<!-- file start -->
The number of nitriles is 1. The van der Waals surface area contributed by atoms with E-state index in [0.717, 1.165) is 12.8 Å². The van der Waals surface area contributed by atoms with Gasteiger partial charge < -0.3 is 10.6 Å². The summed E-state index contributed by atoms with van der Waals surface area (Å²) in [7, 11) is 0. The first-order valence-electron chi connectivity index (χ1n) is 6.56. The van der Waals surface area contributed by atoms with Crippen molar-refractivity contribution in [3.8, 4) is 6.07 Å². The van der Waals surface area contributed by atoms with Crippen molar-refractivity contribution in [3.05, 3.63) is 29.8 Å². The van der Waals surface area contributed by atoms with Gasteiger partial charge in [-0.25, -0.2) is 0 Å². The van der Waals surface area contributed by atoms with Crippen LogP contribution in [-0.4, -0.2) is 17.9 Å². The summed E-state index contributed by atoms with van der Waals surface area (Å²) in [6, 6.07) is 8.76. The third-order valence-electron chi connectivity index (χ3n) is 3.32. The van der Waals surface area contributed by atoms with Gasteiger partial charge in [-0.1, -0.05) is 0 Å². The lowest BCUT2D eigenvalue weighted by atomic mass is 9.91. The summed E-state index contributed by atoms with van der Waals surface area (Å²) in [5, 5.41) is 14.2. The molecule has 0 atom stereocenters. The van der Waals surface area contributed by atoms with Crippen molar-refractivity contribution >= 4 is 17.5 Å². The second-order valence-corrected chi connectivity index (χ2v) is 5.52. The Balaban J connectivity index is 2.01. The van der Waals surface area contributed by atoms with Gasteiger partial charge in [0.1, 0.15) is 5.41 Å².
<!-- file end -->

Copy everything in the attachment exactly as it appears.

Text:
The number of nitriles is 1. The van der Waals surface area contributed by atoms with E-state index in [0.717, 1.165) is 12.8 Å². The van der Waals surface area contributed by atoms with Gasteiger partial charge < -0.3 is 10.6 Å². The summed E-state index contributed by atoms with van der Waals surface area (Å²) in [7, 11) is 0. The first-order valence-electron chi connectivity index (χ1n) is 6.56. The van der Waals surface area contributed by atoms with Crippen molar-refractivity contribution in [3.8, 4) is 6.07 Å². The van der Waals surface area contributed by atoms with Crippen molar-refractivity contribution in [3.05, 3.63) is 29.8 Å². The van der Waals surface area contributed by atoms with Gasteiger partial charge in [-0.25, -0.2) is 0 Å². The van der Waals surface area contributed by atoms with Crippen LogP contribution in [-0.4, -0.2) is 17.9 Å². The summed E-state index contributed by atoms with van der Waals surface area (Å²) in [6, 6.07) is 8.76. The third-order valence-electron chi connectivity index (χ3n) is 3.32. The van der Waals surface area contributed by atoms with Gasteiger partial charge in [-0.1, -0.05) is 0 Å². The lowest BCUT2D eigenvalue weighted by atomic mass is 9.91. The summed E-state index contributed by atoms with van der Waals surface area (Å²) in [5, 5.41) is 14.2. The molecule has 0 atom stereocenters. The van der Waals surface area contributed by atoms with Crippen molar-refractivity contribution >= 4 is 17.5 Å². The second-order valence-corrected chi connectivity index (χ2v) is 5.52. The Balaban J connectivity index is 2.01. The van der Waals surface area contributed by atoms with Gasteiger partial charge in [0.1, 0.15) is 5.41 Å².